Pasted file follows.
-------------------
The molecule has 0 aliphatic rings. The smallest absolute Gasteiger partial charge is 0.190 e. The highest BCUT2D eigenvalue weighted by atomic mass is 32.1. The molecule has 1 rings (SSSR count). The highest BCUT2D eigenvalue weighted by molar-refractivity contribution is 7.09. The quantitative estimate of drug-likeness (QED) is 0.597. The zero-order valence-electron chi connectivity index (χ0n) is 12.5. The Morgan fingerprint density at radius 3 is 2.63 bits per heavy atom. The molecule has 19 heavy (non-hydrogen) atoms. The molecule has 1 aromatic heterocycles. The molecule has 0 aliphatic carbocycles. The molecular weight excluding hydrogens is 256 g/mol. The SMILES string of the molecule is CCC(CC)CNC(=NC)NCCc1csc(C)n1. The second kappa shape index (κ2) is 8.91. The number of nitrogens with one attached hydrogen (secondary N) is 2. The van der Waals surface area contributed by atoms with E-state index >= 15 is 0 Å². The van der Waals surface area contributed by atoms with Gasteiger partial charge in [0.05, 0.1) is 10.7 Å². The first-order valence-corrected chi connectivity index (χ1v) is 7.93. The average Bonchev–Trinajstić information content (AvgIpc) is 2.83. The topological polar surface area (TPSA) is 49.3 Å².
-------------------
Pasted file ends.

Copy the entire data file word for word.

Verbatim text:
The molecule has 0 aliphatic rings. The smallest absolute Gasteiger partial charge is 0.190 e. The highest BCUT2D eigenvalue weighted by atomic mass is 32.1. The molecule has 1 rings (SSSR count). The highest BCUT2D eigenvalue weighted by molar-refractivity contribution is 7.09. The quantitative estimate of drug-likeness (QED) is 0.597. The zero-order valence-electron chi connectivity index (χ0n) is 12.5. The Morgan fingerprint density at radius 3 is 2.63 bits per heavy atom. The molecule has 19 heavy (non-hydrogen) atoms. The molecule has 1 aromatic heterocycles. The molecule has 0 aliphatic carbocycles. The molecular weight excluding hydrogens is 256 g/mol. The SMILES string of the molecule is CCC(CC)CNC(=NC)NCCc1csc(C)n1. The second kappa shape index (κ2) is 8.91. The number of nitrogens with one attached hydrogen (secondary N) is 2. The van der Waals surface area contributed by atoms with E-state index >= 15 is 0 Å². The van der Waals surface area contributed by atoms with Gasteiger partial charge in [0.05, 0.1) is 10.7 Å². The first-order valence-corrected chi connectivity index (χ1v) is 7.93. The average Bonchev–Trinajstić information content (AvgIpc) is 2.83. The topological polar surface area (TPSA) is 49.3 Å².